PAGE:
Gøtzsche has said: “My view is that a hero is someone who has other genes than non-heroes…There are a few odd people like me who have something different in our genes….” It’s a biological trait that constitutes him for leadership, and communities turn to people like him with these “special genes” in a crisis, he said. I think that belief and self-image explains a lot. I am glad the Cochrane Collaboration is no longer tethered to every issue he might take up.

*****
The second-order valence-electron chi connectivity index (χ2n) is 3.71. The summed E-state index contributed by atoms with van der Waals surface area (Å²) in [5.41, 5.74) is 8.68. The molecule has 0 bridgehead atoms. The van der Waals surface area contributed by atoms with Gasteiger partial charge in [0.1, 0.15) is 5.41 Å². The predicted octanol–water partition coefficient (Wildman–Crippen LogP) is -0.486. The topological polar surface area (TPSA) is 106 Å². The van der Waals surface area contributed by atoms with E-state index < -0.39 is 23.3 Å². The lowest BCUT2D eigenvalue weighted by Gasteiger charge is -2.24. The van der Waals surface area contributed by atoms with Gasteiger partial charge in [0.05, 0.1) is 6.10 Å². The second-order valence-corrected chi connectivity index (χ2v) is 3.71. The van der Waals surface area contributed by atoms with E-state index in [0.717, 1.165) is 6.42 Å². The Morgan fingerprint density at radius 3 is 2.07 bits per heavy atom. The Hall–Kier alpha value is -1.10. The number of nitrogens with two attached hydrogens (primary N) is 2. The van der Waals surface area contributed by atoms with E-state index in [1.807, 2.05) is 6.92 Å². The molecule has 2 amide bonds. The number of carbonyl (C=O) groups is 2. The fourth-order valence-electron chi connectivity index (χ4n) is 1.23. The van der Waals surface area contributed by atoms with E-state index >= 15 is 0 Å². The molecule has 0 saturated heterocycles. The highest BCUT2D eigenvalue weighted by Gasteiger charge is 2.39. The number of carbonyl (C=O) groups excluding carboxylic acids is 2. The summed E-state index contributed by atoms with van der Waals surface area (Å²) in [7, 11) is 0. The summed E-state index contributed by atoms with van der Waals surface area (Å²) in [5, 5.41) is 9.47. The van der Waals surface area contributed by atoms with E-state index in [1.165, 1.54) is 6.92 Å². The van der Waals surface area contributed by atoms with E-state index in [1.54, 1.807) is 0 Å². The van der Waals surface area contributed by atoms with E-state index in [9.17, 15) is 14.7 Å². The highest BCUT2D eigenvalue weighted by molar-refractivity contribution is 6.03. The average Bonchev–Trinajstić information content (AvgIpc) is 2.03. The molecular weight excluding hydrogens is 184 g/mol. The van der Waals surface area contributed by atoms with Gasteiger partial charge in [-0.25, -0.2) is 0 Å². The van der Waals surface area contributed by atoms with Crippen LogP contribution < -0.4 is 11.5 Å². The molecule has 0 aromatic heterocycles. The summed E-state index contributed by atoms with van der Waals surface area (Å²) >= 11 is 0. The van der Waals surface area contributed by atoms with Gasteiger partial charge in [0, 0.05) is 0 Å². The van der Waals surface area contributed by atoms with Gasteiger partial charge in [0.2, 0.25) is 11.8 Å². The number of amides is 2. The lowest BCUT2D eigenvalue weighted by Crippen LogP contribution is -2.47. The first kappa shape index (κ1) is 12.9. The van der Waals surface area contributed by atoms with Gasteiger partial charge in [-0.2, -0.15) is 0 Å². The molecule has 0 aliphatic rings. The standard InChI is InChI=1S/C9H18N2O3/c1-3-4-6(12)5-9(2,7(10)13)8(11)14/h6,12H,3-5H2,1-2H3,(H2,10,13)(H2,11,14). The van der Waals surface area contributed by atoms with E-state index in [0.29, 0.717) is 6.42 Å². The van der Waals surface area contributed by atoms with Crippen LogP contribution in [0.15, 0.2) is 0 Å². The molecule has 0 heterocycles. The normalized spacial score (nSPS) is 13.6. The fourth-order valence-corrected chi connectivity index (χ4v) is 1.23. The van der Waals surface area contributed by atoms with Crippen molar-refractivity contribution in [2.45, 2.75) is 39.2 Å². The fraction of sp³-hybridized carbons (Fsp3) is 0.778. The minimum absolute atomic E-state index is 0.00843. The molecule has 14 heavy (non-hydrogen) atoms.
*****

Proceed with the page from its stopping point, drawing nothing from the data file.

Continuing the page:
Hilda Bastian

8 February 2020

Note: I continue to call the organization the Cochrane Collaboration, even though it now brands itself as “Cochrane” instead. I do so, not just because I feel strongly about the “collaboration” part of the name, but because the name of the charity has not actually been changed.